Christie frontrunner for White House, Clinton highest hurdle

New Jersey Gov. Chris Christie recently won reelection, prompting many people to label him as the front-runner for the Republican Party’s 2016 presidential nomination. Christie has a good chance of becoming the next commander-in-chief, but he has two obstacles: the primary and former Secretary of State Hillary Clinton.

While the governor has the front-runner status right now, that could erode away once he and other Republicans announce their intentions to run for president. There are many Republicans who can easily snatch Christie’s status away such as Texas Sen. Ted Cruz. Just because Christie may be the front-runner now, does not mean he will win the nomination.

If Cruz and other conservatives jump into the race, there is no doubt that the candidates will have to move even more to the right, taking very conservative stances. This could kill the eventual nominee’s chance during the general election.

Christie is seen as a moderate, but this could hurt him during the primary too. Some prominent Republicans are questioning him on his conservatism.

Recently Texas Gov. Rick Perry even questioned him during an interview with ABC News.

“Is a conservative in New Jersey a conservative in the rest of the country?” Perry said.

Perry is right to question Christie’s conservative values. However, this is coming from the person who could not remember one of the three agencies he would eliminate if he became president.

Now if Christie survives the primary, he will have to face the Democratic nominee who will most likely be Clinton. Winning the White House against her will be a very hard fight for Christie. According to an exit poll during New Jersey’s election, Clinton would win the state against Christie in 2016. The campaign may be very hard, but Christie could win.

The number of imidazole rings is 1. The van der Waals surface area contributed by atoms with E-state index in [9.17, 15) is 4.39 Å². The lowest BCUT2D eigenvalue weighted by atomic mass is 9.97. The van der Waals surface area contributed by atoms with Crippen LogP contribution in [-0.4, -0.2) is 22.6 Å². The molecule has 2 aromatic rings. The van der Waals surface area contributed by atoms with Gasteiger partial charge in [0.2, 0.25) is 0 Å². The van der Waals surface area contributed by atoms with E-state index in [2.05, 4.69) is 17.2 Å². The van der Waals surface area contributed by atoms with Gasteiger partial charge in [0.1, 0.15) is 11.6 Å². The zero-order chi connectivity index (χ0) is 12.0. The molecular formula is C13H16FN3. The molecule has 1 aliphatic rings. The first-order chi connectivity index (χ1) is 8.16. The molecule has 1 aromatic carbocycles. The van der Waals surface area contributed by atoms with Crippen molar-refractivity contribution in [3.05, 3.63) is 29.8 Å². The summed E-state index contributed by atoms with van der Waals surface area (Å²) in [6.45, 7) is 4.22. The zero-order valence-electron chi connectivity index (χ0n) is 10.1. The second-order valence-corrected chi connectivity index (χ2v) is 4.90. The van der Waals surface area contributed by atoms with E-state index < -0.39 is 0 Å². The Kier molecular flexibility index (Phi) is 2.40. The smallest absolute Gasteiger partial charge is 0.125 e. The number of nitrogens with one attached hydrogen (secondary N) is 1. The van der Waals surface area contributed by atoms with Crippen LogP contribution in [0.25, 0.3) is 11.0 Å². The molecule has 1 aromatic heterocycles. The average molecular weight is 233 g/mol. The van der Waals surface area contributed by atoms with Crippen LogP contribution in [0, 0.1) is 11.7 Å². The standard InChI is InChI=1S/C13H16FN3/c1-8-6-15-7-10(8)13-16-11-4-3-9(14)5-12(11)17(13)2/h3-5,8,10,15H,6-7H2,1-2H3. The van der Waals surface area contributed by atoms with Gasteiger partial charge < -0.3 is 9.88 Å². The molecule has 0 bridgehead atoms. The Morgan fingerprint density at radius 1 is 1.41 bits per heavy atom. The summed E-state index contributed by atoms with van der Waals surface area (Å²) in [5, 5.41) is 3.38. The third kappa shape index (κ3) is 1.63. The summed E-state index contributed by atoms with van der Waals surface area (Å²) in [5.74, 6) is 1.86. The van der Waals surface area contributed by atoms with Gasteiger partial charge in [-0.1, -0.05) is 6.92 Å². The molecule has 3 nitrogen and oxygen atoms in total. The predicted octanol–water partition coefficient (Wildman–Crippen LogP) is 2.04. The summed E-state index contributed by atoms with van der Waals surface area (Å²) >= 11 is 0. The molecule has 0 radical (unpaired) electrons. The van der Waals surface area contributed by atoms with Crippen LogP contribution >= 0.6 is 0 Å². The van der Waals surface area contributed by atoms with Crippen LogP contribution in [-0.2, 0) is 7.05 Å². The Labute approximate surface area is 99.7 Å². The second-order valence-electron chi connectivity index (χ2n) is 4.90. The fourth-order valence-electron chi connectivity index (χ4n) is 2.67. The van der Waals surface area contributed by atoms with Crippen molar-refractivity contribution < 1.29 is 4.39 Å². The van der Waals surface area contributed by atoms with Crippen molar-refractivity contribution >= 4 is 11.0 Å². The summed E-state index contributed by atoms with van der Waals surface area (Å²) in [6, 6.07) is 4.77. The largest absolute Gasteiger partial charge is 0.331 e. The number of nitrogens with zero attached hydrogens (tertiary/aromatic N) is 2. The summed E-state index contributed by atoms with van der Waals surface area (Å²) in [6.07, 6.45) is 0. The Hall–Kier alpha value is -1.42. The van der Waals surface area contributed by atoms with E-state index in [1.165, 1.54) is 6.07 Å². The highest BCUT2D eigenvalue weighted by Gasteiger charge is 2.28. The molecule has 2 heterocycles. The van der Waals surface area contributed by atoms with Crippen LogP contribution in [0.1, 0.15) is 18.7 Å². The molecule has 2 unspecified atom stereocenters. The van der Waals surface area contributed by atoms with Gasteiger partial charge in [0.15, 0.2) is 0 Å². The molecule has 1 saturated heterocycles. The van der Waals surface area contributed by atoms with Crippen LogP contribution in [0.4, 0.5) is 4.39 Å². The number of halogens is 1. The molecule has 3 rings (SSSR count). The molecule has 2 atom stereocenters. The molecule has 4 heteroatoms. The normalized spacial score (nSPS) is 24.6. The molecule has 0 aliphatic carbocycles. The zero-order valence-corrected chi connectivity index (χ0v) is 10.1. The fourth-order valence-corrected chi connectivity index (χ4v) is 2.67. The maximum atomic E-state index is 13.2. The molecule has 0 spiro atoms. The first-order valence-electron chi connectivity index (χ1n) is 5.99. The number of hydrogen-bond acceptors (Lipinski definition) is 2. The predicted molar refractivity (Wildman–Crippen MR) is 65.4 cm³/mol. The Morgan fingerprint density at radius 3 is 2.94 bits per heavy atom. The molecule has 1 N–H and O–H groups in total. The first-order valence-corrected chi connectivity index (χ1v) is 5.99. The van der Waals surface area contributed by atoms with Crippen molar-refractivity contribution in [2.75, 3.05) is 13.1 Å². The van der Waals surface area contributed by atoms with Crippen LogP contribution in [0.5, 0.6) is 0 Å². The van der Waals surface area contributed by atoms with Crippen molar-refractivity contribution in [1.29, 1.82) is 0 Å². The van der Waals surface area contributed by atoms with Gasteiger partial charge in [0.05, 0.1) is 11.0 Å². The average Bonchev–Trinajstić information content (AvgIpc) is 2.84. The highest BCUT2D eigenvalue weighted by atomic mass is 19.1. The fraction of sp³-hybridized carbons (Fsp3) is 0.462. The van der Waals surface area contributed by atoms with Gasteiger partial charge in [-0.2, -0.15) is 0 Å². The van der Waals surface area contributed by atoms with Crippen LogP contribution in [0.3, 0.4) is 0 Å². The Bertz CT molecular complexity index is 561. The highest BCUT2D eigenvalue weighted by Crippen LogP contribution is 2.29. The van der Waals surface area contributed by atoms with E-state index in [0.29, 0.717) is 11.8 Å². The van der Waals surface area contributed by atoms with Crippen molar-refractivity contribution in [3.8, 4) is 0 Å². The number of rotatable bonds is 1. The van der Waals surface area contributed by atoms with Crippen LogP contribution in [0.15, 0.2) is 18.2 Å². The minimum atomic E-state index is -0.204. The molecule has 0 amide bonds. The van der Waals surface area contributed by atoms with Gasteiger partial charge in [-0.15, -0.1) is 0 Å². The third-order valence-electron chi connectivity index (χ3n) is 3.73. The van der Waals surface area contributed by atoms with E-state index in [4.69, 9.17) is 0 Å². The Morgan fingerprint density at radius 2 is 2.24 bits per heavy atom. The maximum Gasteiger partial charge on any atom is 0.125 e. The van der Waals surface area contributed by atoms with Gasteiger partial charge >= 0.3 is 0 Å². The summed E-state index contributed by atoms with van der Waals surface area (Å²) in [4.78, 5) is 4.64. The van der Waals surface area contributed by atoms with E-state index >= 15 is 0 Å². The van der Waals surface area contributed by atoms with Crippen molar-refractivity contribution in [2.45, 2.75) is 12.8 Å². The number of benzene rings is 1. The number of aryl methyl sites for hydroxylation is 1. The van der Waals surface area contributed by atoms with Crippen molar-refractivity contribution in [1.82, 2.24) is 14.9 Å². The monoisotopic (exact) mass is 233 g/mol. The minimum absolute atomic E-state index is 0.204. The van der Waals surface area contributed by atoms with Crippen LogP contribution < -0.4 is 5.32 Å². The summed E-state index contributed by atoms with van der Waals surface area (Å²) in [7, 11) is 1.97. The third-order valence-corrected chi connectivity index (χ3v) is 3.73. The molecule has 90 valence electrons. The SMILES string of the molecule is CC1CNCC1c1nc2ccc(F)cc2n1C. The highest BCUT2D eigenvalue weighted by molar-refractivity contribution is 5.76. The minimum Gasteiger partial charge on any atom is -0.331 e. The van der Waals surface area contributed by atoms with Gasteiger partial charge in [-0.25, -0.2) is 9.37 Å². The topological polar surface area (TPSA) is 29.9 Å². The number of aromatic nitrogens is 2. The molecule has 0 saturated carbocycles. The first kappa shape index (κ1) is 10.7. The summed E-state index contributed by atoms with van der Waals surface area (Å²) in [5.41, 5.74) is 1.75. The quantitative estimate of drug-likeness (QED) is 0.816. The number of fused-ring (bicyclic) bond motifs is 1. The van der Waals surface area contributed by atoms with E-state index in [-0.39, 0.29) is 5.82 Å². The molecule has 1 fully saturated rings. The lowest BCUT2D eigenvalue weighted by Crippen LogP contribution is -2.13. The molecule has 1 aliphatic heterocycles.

Of course a major factor in the 2016 race will be how Obama’s second term is viewed. If voters think the president has had a good term then the beneficiary will be Clinton. If his term is viewed badly, then Clinton may be dragged down by her former rival. However, even if Obama’s second term is bad, Clinton can still dodge her association with the president by saying she was part of his first term not his second term.

There is still the possibility that Clinton decides not to run, causing many voters to take a closer look at Christie and truly consider him for the presidency. Many of these voters looking at Christie are going to be Democrats who are disappointed the former first lady did not run. If Christie can get some Democrats to vote for him— in the absence of Clinton— then there is no doubt that he will win in 2016.